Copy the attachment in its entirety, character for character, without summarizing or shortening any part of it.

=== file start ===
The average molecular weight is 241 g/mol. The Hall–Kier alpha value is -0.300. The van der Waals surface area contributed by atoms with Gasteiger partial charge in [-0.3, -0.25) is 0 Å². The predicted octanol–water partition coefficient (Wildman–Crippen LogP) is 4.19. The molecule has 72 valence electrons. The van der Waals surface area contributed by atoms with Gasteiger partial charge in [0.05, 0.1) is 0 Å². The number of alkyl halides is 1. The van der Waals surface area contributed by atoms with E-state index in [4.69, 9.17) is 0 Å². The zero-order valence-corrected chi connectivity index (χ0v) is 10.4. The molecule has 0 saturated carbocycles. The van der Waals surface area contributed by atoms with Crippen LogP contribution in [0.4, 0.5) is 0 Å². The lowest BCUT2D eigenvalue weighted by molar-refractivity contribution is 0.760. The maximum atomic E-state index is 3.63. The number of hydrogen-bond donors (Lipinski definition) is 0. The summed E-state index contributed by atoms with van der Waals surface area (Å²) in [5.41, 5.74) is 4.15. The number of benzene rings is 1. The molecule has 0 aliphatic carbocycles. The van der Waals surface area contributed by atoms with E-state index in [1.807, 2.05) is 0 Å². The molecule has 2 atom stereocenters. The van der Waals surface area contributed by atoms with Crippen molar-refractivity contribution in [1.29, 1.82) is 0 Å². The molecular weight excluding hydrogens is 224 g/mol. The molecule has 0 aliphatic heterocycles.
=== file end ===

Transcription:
The average molecular weight is 241 g/mol. The Hall–Kier alpha value is -0.300. The van der Waals surface area contributed by atoms with Gasteiger partial charge in [-0.3, -0.25) is 0 Å². The predicted octanol–water partition coefficient (Wildman–Crippen LogP) is 4.19. The molecule has 72 valence electrons. The van der Waals surface area contributed by atoms with Gasteiger partial charge in [0.05, 0.1) is 0 Å². The number of alkyl halides is 1. The van der Waals surface area contributed by atoms with E-state index in [4.69, 9.17) is 0 Å². The zero-order valence-corrected chi connectivity index (χ0v) is 10.4. The molecule has 0 saturated carbocycles. The van der Waals surface area contributed by atoms with Crippen LogP contribution in [0.4, 0.5) is 0 Å². The lowest BCUT2D eigenvalue weighted by molar-refractivity contribution is 0.760. The maximum atomic E-state index is 3.63. The number of hydrogen-bond donors (Lipinski definition) is 0. The summed E-state index contributed by atoms with van der Waals surface area (Å²) in [5.41, 5.74) is 4.15. The number of benzene rings is 1. The molecule has 0 aliphatic carbocycles. The van der Waals surface area contributed by atoms with E-state index in [1.807, 2.05) is 0 Å². The molecule has 2 atom stereocenters. The van der Waals surface area contributed by atoms with Crippen molar-refractivity contribution in [1.29, 1.82) is 0 Å². The molecular weight excluding hydrogens is 224 g/mol. The molecule has 0 aliphatic heterocycles.